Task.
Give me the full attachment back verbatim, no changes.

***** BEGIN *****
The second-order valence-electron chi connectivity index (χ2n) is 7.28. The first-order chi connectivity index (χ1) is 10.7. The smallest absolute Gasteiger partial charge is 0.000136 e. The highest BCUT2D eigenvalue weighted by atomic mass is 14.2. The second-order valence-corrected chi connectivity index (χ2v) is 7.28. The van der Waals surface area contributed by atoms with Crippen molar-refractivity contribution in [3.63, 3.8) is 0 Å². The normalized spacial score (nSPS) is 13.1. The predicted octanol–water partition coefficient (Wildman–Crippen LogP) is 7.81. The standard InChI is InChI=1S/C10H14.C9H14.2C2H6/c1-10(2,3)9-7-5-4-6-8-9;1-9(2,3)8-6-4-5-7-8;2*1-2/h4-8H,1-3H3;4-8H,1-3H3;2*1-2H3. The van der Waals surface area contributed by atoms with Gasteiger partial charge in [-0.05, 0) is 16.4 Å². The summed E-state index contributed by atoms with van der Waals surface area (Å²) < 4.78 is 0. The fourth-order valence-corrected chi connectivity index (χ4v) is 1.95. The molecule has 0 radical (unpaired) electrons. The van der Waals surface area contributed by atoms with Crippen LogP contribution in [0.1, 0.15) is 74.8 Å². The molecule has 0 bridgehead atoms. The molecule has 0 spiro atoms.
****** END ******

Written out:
The second-order valence-electron chi connectivity index (χ2n) is 7.28. The first-order chi connectivity index (χ1) is 10.7. The smallest absolute Gasteiger partial charge is 0.000136 e. The highest BCUT2D eigenvalue weighted by atomic mass is 14.2. The second-order valence-corrected chi connectivity index (χ2v) is 7.28. The van der Waals surface area contributed by atoms with Crippen molar-refractivity contribution in [3.63, 3.8) is 0 Å². The normalized spacial score (nSPS) is 13.1. The predicted octanol–water partition coefficient (Wildman–Crippen LogP) is 7.81. The standard InChI is InChI=1S/C10H14.C9H14.2C2H6/c1-10(2,3)9-7-5-4-6-8-9;1-9(2,3)8-6-4-5-7-8;2*1-2/h4-8H,1-3H3;4-8H,1-3H3;2*1-2H3. The van der Waals surface area contributed by atoms with Gasteiger partial charge in [-0.05, 0) is 16.4 Å². The summed E-state index contributed by atoms with van der Waals surface area (Å²) < 4.78 is 0. The fourth-order valence-corrected chi connectivity index (χ4v) is 1.95. The molecule has 0 radical (unpaired) electrons. The van der Waals surface area contributed by atoms with Crippen LogP contribution in [0.1, 0.15) is 74.8 Å². The molecule has 0 bridgehead atoms. The molecule has 0 spiro atoms.